This week saw doctors across the country striking. Although members of the British Medical Association (BMA) were on strike there was still a large number of doctors on duty on Thursday.
These doctors may have been in attendance but were there only to focus on care which was an emergency. It was reported that London's hospitals cancelled 520 non-urgent operations and 3,900 appointments.
The strike was over disagreements following discussions to changes to be made to doctors' pensions. When a strike was first broached it was heavily criticised but BMA would argue that seventy seven percent of GP practices were open and it was simply those cases which were not deemed urgent which were not dealt with on the day. In fact that remaining twenty three percent were also open but merely providing a reduced service.
The BMA is annoyed that the Government has posed to change the pension scheme given that a new deal was only agreed in 2008. It is a difficult situation in which many believe that changes must be made which affect everyone, including doctors. As the scheme currently stands it brings in two billion pounds a year, but doctors are being asked to contribute more of their wage into the pot. The problem is that this figure is much more when compared to other high earners. Doctors do not wish to return to a time where they are both over-worked and underpaid. In addition to being asked to pay more into the pot they are also being told that to get the pension that they have been expecting they will have to work to an older age. These changes, the Government argues are necessary simply to ensure that the scheme is workable and therefore something must be done.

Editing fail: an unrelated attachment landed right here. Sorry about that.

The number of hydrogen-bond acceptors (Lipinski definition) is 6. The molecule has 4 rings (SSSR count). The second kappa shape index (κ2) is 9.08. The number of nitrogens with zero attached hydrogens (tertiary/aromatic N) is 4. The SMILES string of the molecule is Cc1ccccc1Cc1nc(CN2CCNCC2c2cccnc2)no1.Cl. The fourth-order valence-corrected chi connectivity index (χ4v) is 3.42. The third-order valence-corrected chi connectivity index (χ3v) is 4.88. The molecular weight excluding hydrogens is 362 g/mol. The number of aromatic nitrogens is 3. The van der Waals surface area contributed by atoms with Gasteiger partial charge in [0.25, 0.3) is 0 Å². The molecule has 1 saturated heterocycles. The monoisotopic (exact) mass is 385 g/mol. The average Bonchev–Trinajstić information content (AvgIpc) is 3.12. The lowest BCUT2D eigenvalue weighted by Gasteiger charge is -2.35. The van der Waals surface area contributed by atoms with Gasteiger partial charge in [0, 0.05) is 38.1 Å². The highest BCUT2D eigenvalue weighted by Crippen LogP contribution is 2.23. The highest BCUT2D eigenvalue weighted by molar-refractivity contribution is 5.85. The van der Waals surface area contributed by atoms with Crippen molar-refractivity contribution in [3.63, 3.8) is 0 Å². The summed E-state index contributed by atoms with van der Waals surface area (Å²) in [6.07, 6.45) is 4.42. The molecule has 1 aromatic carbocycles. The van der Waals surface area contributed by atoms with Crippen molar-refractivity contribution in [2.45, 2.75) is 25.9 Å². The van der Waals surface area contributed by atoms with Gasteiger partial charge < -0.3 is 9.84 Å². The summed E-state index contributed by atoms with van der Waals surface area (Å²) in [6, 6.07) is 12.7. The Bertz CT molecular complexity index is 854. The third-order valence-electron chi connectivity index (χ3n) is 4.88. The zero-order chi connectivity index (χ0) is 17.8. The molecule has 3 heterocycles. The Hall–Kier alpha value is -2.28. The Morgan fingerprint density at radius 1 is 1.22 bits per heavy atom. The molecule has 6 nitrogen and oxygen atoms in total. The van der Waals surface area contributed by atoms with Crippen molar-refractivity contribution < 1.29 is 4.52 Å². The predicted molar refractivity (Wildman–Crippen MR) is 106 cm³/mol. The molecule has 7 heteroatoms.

Those who were affected by Thursday's action should manage to re-schedule their appointments with NHS London having re-scheduled eleven percent of the operations due that day. This amounted to 520 separate cases. The number of out patient appointments affected in NHS London was less, at only six percent, although this amounted to three thousand nine hundred appointments.